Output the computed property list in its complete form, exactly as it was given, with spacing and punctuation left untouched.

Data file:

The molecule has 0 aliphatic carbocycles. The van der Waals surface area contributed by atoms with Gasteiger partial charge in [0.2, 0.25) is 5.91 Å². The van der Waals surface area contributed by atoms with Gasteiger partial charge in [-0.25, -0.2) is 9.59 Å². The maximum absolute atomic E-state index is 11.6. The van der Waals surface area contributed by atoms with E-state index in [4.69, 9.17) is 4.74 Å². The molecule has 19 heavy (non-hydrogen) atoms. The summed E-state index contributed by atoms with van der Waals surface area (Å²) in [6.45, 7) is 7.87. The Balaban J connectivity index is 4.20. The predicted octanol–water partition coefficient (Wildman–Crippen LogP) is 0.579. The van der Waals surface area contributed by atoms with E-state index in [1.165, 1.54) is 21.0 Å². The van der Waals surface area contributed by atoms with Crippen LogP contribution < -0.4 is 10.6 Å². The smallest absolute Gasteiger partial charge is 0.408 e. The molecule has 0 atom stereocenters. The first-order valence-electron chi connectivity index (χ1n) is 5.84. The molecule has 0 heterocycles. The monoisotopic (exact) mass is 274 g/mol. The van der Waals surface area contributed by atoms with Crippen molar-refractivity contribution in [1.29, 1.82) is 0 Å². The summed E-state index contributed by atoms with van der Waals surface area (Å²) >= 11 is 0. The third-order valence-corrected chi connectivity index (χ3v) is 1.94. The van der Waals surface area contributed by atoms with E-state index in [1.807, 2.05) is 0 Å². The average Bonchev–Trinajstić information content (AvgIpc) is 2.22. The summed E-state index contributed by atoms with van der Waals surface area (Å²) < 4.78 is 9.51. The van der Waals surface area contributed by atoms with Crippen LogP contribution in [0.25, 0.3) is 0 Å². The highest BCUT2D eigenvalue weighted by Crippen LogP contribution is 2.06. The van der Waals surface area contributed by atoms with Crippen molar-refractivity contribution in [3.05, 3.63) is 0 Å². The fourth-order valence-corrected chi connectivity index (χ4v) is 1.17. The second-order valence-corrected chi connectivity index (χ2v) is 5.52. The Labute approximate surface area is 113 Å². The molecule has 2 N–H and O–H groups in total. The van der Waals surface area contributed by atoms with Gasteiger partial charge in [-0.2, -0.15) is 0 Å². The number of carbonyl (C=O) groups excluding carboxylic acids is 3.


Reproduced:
The molecule has 0 aliphatic carbocycles. The van der Waals surface area contributed by atoms with Gasteiger partial charge in [0.2, 0.25) is 5.91 Å². The van der Waals surface area contributed by atoms with Gasteiger partial charge in [-0.25, -0.2) is 9.59 Å². The maximum absolute atomic E-state index is 11.6. The van der Waals surface area contributed by atoms with E-state index in [4.69, 9.17) is 4.74 Å². The molecule has 19 heavy (non-hydrogen) atoms. The summed E-state index contributed by atoms with van der Waals surface area (Å²) in [6.45, 7) is 7.87. The Balaban J connectivity index is 4.20. The predicted octanol–water partition coefficient (Wildman–Crippen LogP) is 0.579. The van der Waals surface area contributed by atoms with E-state index in [1.165, 1.54) is 21.0 Å². The van der Waals surface area contributed by atoms with Crippen LogP contribution < -0.4 is 10.6 Å². The smallest absolute Gasteiger partial charge is 0.408 e. The molecule has 0 atom stereocenters. The first-order valence-electron chi connectivity index (χ1n) is 5.84. The molecule has 0 heterocycles. The monoisotopic (exact) mass is 274 g/mol. The van der Waals surface area contributed by atoms with Crippen molar-refractivity contribution in [1.29, 1.82) is 0 Å². The summed E-state index contributed by atoms with van der Waals surface area (Å²) >= 11 is 0. The third-order valence-corrected chi connectivity index (χ3v) is 1.94. The van der Waals surface area contributed by atoms with E-state index in [1.807, 2.05) is 0 Å². The average Bonchev–Trinajstić information content (AvgIpc) is 2.22. The summed E-state index contributed by atoms with van der Waals surface area (Å²) < 4.78 is 9.51. The van der Waals surface area contributed by atoms with Crippen LogP contribution in [0.25, 0.3) is 0 Å². The highest BCUT2D eigenvalue weighted by Crippen LogP contribution is 2.06. The van der Waals surface area contributed by atoms with Crippen molar-refractivity contribution in [3.05, 3.63) is 0 Å². The fourth-order valence-corrected chi connectivity index (χ4v) is 1.17. The second-order valence-corrected chi connectivity index (χ2v) is 5.52. The Labute approximate surface area is 113 Å². The molecule has 2 N–H and O–H groups in total. The van der Waals surface area contributed by atoms with Gasteiger partial charge in [-0.2, -0.15) is 0 Å². The number of carbonyl (C=O) groups excluding carboxylic acids is 3.